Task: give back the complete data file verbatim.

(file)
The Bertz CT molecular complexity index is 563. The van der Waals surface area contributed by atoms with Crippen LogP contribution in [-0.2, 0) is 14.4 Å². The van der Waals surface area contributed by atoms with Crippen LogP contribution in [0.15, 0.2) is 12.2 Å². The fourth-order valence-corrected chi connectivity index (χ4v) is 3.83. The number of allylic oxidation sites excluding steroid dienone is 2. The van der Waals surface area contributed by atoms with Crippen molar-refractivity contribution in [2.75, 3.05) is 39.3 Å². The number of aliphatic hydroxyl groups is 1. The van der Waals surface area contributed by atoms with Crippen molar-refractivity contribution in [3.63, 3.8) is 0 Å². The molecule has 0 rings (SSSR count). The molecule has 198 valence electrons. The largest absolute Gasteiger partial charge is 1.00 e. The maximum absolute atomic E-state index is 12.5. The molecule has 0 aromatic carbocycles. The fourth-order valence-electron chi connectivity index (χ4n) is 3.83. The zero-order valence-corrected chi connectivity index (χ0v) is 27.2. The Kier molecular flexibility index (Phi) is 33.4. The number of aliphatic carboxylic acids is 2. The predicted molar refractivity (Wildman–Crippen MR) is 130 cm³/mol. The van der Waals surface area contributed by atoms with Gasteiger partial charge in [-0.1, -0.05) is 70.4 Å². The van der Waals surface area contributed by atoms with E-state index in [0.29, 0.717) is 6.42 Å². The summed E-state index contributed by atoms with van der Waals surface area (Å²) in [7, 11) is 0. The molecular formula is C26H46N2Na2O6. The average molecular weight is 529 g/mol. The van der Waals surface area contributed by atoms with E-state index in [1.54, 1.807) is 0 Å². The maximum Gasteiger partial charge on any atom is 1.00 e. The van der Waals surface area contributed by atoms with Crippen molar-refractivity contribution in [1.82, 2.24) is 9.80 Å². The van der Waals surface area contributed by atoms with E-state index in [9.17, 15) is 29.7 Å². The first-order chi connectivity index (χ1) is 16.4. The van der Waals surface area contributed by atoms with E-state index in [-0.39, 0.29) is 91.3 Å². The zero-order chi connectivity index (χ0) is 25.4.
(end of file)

The Bertz CT molecular complexity index is 563. The van der Waals surface area contributed by atoms with Crippen LogP contribution in [-0.2, 0) is 14.4 Å². The van der Waals surface area contributed by atoms with Crippen LogP contribution in [0.15, 0.2) is 12.2 Å². The fourth-order valence-corrected chi connectivity index (χ4v) is 3.83. The number of allylic oxidation sites excluding steroid dienone is 2. The van der Waals surface area contributed by atoms with Crippen molar-refractivity contribution in [2.75, 3.05) is 39.3 Å². The number of aliphatic hydroxyl groups is 1. The van der Waals surface area contributed by atoms with Crippen molar-refractivity contribution in [3.63, 3.8) is 0 Å². The molecule has 0 rings (SSSR count). The molecule has 198 valence electrons. The largest absolute Gasteiger partial charge is 1.00 e. The maximum absolute atomic E-state index is 12.5. The molecule has 0 aromatic carbocycles. The fourth-order valence-electron chi connectivity index (χ4n) is 3.83. The zero-order valence-corrected chi connectivity index (χ0v) is 27.2. The Kier molecular flexibility index (Phi) is 33.4. The number of aliphatic carboxylic acids is 2. The predicted molar refractivity (Wildman–Crippen MR) is 130 cm³/mol. The van der Waals surface area contributed by atoms with Gasteiger partial charge in [-0.1, -0.05) is 70.4 Å². The van der Waals surface area contributed by atoms with E-state index in [0.29, 0.717) is 6.42 Å². The summed E-state index contributed by atoms with van der Waals surface area (Å²) in [7, 11) is 0. The molecular formula is C26H46N2Na2O6. The average molecular weight is 529 g/mol. The van der Waals surface area contributed by atoms with E-state index in [1.54, 1.807) is 0 Å². The maximum Gasteiger partial charge on any atom is 1.00 e. The van der Waals surface area contributed by atoms with Crippen molar-refractivity contribution in [1.82, 2.24) is 9.80 Å². The van der Waals surface area contributed by atoms with E-state index in [9.17, 15) is 29.7 Å². The first-order chi connectivity index (χ1) is 16.4. The van der Waals surface area contributed by atoms with E-state index in [-0.39, 0.29) is 91.3 Å². The zero-order chi connectivity index (χ0) is 25.4.